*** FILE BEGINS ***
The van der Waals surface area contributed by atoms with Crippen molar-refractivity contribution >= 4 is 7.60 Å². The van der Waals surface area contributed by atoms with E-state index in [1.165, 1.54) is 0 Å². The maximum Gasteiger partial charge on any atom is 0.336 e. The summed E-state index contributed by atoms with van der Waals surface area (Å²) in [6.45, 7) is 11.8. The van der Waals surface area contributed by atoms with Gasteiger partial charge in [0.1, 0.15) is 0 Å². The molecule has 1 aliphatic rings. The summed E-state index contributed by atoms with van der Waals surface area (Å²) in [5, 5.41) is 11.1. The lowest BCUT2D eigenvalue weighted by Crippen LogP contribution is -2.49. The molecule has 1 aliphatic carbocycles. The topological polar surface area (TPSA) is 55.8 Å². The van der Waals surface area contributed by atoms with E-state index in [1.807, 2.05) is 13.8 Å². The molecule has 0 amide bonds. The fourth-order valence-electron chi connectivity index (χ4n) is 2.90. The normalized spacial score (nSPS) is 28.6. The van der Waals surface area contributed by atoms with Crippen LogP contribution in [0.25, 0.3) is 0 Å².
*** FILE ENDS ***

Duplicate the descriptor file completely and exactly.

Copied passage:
The van der Waals surface area contributed by atoms with Crippen molar-refractivity contribution >= 4 is 7.60 Å². The van der Waals surface area contributed by atoms with E-state index in [1.165, 1.54) is 0 Å². The maximum Gasteiger partial charge on any atom is 0.336 e. The summed E-state index contributed by atoms with van der Waals surface area (Å²) in [6.45, 7) is 11.8. The van der Waals surface area contributed by atoms with Gasteiger partial charge in [0.1, 0.15) is 0 Å². The molecule has 1 aliphatic rings. The summed E-state index contributed by atoms with van der Waals surface area (Å²) in [5, 5.41) is 11.1. The lowest BCUT2D eigenvalue weighted by Crippen LogP contribution is -2.49. The molecule has 1 aliphatic carbocycles. The topological polar surface area (TPSA) is 55.8 Å². The van der Waals surface area contributed by atoms with E-state index in [1.807, 2.05) is 13.8 Å². The molecule has 0 amide bonds. The fourth-order valence-electron chi connectivity index (χ4n) is 2.90. The normalized spacial score (nSPS) is 28.6. The van der Waals surface area contributed by atoms with Crippen LogP contribution in [0.25, 0.3) is 0 Å².